Who has been cashing in on the warm winter?
Taiwan’s warmest winter in 70 years has made a big impact on the FMCG manufacturers, rewarding some while throwing others into the ditch. The warmer weather is not just impacting on the layers of clothing one wears, but also on the way consumers are making their shopping choices, and with the inevitable climate change due to global warming, this impact is likely to stick around for good. While certain industries including frozen desserts and cold beverage are not complaining about the prolonged warm temperature, some others are clearly struggling with this unusual warm winter.
Low season not so low
Traditionally, frozen desserts such as ice cream doesn’t quite make it to the top of people’s shopping list during winter time, but with the climate changes stretching winter into a long spring-like season, frozen dessert sales have continued to warm up for the usually low sales season. Kantar Worldpanel Taiwan observed that other than the cold winter in 2015, the winter sales for frozen dessert have been strengthening year by year, and penetration reaching a new high in 2016Q4, with 12% of the consumers still making purchase during winter, and growing sales of +46% compare to the previous winter.
Cold beverage is another industry that enjoyed sales growth due to the prolonged peak season. Beer for one enjoyed growing penetration, ready-to-drink tea also stretched its seasonal cycle, with 2016 winter sales growing 19% compared to the previous year.
Also figuring out how to stay dry and smelling fresh in no longer a concern restricted to summer, the unusually warm winters have also been driving the demand for deodorant. In 2016, Deodorant’s winter sales have reached a new peak in 11 years, with its Q4 sales doubling that of 10 years ago.
As Taiwan’s consumers evolve with the climate change, retailers and manufacturers must remain agile in their market planning, and be aware as well as prepared for the sales potential of items that are traditionally weak during winter season. This include adequate stock management and well prepared marketing/sales support, in order to take advantage of the next stretching long warm season.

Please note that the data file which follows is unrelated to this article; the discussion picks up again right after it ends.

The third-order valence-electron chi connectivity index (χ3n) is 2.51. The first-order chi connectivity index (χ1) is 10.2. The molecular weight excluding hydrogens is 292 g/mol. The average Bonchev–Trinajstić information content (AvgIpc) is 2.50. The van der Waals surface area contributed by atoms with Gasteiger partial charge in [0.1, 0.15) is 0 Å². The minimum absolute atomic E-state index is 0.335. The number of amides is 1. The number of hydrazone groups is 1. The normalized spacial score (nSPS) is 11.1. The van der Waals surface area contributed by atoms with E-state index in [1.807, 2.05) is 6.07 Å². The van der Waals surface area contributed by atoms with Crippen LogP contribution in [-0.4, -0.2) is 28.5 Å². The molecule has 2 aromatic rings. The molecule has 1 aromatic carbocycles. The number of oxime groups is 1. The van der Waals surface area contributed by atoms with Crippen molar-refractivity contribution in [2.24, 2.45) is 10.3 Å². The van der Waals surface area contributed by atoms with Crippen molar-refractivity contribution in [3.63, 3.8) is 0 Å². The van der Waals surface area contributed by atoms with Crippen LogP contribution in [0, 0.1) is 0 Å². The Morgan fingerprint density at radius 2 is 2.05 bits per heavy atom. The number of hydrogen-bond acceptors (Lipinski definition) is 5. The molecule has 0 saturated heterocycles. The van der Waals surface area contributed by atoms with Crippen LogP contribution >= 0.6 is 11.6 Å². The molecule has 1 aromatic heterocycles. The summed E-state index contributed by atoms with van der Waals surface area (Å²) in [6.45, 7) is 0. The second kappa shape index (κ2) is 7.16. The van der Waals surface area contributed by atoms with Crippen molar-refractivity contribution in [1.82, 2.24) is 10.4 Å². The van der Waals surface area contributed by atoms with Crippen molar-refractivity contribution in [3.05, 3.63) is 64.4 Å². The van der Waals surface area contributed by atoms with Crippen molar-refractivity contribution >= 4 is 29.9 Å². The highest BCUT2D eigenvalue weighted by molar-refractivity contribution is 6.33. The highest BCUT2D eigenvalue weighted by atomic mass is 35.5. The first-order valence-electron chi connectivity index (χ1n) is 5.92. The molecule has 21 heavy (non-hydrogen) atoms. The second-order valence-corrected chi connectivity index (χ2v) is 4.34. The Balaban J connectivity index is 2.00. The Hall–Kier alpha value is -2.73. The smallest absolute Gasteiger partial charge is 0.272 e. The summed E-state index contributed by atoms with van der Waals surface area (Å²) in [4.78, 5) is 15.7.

Peak season not peak-ing
While some categories enjoyed the prolonged warm weathers, there are also others that struggled, with one being the hot fusion drinks. Hot fusion drink is a highly seasonal category that relies heavily on the cold weathers to maintain yearly sales. However, with the seasonal changes now becoming less obvious, demand during the traditional peak season also withered over the years. Take 3-in-1 porridge for example, the category’s winter penetration has reached an all time low in 8 years, all the way from double digit to single digit, clearly reflecting consumer’s decreasing demand for the hot fusion products.
Consumers have also been cutting back on the purchase for moisturizing products, with the warmer weather aiding in the decrease of dry, itchy skin, causing the body moisturizer’s winter penetration to reach a 7 year low, which is a drop of 5-7% compared to 3 years ago, an equivalent of 450 thousand households!
With the effect of climate change, items that rely on the aid of seasonal changes for sales must now challenge traditional thinking, and create new usage occasions in order to beat the impact of blurring weather changes. One good example being the hot fusion category, where manufacturers have already released products that can be made with cold milk or ice water. Or instead of the traditional creamy, sticky texture, body moisturizers can consider a more refreshing gel form, to entice the consumers to continue their seasonal body care. With the odd, warm winters now becoming the norm, how else can one uncover the hidden sales potential is something essential for the FMCG companies to think about.
*Definition of Winter is Kantar Worldpanel’s P11-P13, ie. beginning to October to the end of December
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